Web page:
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|A three-view drawing (1756 x 1218)|
| ENGINE||1 x 150hp Salmson|
| Wingspan||17.0 m||56 ft 9 in|
| Length||8.6 m||28 ft 3 in|
| Wing area||61.8 m2||665.21 sq ft|
| Max. speed||110 km/h||68 mph|
The Grigorovich M-16 (ShCh M-16, pictured above) was a two-seat reconnaissance float-plane being derived from the Farman type and developed from the M-9. The M-16 was a version especially intended for winter operations, with better aerodynamic qualities. It was somewhat larger than the M-9.
Six M-16s fell into Finnish hands during the Russian Civil War. The first Finnish parachute jump was done on 17 June 1922 from an M-16 by a parachutist named E. Erho. The aircraft were flown by the Finns until 1923.
With the Russian navy designation GASN, a four-seat twin-float torpedo-bomber version was built in small numbers.
your M-15 and M-16 on the index page both link to this one
The Grigorovich M-15 (ShCh M-15 or Shchetinin M-15) was a successful biplane flying-boat, developed from the M-9 by Grigorovich, being basically a scaled-down version of the M-9 intended to replace the latter, however it was only built in small numbers due to shortage of the required and relatively more powerful Hispano-Suiza engine. Following the summer of 1917 it was mostly used as a trainer.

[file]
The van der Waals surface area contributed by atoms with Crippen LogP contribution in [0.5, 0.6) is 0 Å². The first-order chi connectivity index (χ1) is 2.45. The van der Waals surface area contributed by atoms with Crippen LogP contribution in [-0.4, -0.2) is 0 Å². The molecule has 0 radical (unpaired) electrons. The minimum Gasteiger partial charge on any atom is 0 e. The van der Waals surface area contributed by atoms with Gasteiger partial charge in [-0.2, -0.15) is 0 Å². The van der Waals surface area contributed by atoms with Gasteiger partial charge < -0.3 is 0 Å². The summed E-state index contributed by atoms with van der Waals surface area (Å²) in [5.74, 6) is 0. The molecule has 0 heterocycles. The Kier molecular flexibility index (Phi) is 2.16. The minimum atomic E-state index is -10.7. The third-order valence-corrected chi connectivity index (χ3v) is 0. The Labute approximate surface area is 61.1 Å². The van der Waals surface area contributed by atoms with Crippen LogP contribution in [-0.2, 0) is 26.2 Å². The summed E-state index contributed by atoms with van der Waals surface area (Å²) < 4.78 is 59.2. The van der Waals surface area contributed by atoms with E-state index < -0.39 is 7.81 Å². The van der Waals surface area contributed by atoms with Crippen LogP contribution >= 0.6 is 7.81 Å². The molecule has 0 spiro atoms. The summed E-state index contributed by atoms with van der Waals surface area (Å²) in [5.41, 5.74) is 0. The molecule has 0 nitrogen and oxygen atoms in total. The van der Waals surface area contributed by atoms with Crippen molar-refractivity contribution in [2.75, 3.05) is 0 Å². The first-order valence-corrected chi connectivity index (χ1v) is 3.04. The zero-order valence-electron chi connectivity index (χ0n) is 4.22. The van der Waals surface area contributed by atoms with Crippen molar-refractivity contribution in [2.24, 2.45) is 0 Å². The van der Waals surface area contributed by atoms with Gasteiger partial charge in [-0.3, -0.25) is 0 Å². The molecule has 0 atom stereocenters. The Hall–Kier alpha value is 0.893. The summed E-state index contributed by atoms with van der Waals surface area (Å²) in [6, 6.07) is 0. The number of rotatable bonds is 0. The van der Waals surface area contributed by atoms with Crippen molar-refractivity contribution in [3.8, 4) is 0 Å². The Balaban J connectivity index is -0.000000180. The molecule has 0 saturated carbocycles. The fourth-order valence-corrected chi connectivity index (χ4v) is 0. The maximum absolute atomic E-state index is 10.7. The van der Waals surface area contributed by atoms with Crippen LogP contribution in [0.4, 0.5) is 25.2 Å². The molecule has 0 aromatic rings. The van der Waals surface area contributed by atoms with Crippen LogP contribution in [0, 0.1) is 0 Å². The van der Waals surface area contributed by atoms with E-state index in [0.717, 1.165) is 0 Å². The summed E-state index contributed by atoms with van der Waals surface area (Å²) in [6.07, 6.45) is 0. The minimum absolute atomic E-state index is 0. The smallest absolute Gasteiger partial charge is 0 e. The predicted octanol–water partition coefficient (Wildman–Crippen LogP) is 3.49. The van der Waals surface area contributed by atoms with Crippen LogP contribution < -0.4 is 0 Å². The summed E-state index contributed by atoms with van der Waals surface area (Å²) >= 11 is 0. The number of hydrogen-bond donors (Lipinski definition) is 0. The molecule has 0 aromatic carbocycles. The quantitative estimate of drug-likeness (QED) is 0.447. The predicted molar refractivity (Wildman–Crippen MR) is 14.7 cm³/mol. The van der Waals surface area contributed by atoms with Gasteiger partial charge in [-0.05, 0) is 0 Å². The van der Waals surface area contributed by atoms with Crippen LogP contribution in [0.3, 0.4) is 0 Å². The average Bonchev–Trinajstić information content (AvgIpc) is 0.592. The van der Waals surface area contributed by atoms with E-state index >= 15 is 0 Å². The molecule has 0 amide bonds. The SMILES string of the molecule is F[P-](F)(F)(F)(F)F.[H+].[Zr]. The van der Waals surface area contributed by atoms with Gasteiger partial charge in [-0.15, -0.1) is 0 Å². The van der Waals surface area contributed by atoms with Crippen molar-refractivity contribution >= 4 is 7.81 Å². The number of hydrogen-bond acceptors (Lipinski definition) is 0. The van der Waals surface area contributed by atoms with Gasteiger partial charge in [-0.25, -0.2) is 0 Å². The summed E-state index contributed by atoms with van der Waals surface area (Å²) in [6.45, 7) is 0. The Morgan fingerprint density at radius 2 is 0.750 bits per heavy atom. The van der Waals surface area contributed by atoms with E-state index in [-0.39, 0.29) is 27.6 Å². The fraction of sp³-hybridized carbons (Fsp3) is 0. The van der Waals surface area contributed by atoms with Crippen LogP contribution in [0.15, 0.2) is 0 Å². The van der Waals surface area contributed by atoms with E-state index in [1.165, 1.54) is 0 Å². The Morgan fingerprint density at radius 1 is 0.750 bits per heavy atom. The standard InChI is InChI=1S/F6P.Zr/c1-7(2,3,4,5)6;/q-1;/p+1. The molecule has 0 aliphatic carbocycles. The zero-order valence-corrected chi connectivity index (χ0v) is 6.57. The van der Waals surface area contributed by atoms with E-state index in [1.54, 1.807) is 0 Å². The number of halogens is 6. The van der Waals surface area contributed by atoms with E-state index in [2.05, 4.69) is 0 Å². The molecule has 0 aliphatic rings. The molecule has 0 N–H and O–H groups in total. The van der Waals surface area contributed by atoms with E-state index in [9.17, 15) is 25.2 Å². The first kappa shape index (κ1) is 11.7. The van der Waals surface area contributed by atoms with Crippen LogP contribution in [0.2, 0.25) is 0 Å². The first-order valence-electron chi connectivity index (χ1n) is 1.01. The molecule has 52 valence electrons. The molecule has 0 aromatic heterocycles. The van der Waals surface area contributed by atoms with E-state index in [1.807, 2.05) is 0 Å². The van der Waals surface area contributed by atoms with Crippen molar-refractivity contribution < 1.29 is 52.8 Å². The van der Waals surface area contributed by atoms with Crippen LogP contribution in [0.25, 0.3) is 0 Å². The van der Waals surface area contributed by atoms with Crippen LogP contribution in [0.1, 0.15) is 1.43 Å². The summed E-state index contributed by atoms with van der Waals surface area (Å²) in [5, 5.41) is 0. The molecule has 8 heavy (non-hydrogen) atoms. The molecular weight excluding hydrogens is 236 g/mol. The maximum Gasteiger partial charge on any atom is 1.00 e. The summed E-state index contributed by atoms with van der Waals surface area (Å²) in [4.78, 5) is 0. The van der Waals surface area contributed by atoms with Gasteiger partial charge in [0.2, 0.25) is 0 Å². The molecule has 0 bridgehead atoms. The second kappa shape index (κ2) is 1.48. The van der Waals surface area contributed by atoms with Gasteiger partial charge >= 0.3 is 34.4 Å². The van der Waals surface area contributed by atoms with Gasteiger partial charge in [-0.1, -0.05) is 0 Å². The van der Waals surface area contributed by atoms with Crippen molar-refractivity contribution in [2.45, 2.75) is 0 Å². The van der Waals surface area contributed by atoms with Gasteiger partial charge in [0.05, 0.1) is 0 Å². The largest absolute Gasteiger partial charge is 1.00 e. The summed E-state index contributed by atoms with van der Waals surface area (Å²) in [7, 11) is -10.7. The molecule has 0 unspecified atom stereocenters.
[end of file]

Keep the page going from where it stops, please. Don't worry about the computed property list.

Two M-15s fell into Finnish hands during the Russian Civil War, having being abandoned at Turku. The Russian officer J.Herbert flew an Åland-based aircraft to mainland Finland and was awarded an officers title in the Finnish Air Force. Only the Åland aircraft was in an airworthy condition and was flown by the Finns until 1919.
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